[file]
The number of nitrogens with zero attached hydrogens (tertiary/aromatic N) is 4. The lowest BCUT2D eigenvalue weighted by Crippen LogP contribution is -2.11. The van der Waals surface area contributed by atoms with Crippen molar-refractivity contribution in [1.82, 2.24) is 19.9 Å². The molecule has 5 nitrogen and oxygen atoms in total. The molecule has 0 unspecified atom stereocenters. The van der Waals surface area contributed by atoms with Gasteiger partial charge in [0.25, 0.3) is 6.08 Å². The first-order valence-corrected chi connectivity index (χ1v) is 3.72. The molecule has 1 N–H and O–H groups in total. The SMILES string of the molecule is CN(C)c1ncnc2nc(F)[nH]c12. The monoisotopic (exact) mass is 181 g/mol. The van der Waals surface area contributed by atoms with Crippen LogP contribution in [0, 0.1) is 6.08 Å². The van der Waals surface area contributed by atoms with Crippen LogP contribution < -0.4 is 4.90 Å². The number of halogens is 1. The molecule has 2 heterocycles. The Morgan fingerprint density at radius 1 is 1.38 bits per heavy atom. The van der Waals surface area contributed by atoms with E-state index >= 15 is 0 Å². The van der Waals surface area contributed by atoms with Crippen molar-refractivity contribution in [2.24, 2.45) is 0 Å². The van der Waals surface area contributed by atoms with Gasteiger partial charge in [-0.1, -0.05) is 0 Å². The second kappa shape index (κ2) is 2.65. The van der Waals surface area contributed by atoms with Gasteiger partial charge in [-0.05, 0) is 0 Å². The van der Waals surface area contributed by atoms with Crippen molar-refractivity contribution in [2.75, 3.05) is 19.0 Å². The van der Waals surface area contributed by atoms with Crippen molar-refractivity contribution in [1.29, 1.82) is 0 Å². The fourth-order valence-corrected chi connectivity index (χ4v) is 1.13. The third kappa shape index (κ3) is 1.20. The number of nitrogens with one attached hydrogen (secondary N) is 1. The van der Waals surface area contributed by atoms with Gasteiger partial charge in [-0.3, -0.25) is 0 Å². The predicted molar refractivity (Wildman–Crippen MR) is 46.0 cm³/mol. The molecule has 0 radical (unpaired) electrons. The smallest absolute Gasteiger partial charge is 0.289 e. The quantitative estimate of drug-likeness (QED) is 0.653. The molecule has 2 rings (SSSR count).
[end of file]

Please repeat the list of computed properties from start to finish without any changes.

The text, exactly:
The number of nitrogens with zero attached hydrogens (tertiary/aromatic N) is 4. The lowest BCUT2D eigenvalue weighted by Crippen LogP contribution is -2.11. The van der Waals surface area contributed by atoms with Crippen molar-refractivity contribution in [1.82, 2.24) is 19.9 Å². The molecule has 5 nitrogen and oxygen atoms in total. The molecule has 0 unspecified atom stereocenters. The van der Waals surface area contributed by atoms with Gasteiger partial charge in [0.25, 0.3) is 6.08 Å². The first-order valence-corrected chi connectivity index (χ1v) is 3.72. The molecule has 1 N–H and O–H groups in total. The SMILES string of the molecule is CN(C)c1ncnc2nc(F)[nH]c12. The monoisotopic (exact) mass is 181 g/mol. The van der Waals surface area contributed by atoms with Crippen LogP contribution in [0, 0.1) is 6.08 Å². The van der Waals surface area contributed by atoms with Crippen LogP contribution < -0.4 is 4.90 Å². The number of halogens is 1. The molecule has 2 heterocycles. The Morgan fingerprint density at radius 1 is 1.38 bits per heavy atom. The van der Waals surface area contributed by atoms with E-state index >= 15 is 0 Å². The van der Waals surface area contributed by atoms with Crippen molar-refractivity contribution in [2.24, 2.45) is 0 Å². The van der Waals surface area contributed by atoms with Gasteiger partial charge in [-0.1, -0.05) is 0 Å². The second kappa shape index (κ2) is 2.65. The van der Waals surface area contributed by atoms with Gasteiger partial charge in [-0.05, 0) is 0 Å². The van der Waals surface area contributed by atoms with Crippen molar-refractivity contribution in [2.75, 3.05) is 19.0 Å². The van der Waals surface area contributed by atoms with Crippen molar-refractivity contribution in [1.29, 1.82) is 0 Å². The fourth-order valence-corrected chi connectivity index (χ4v) is 1.13. The third kappa shape index (κ3) is 1.20. The number of nitrogens with one attached hydrogen (secondary N) is 1. The van der Waals surface area contributed by atoms with Gasteiger partial charge in [-0.3, -0.25) is 0 Å². The predicted molar refractivity (Wildman–Crippen MR) is 46.0 cm³/mol. The molecule has 0 radical (unpaired) electrons. The smallest absolute Gasteiger partial charge is 0.289 e. The quantitative estimate of drug-likeness (QED) is 0.653. The molecule has 2 rings (SSSR count).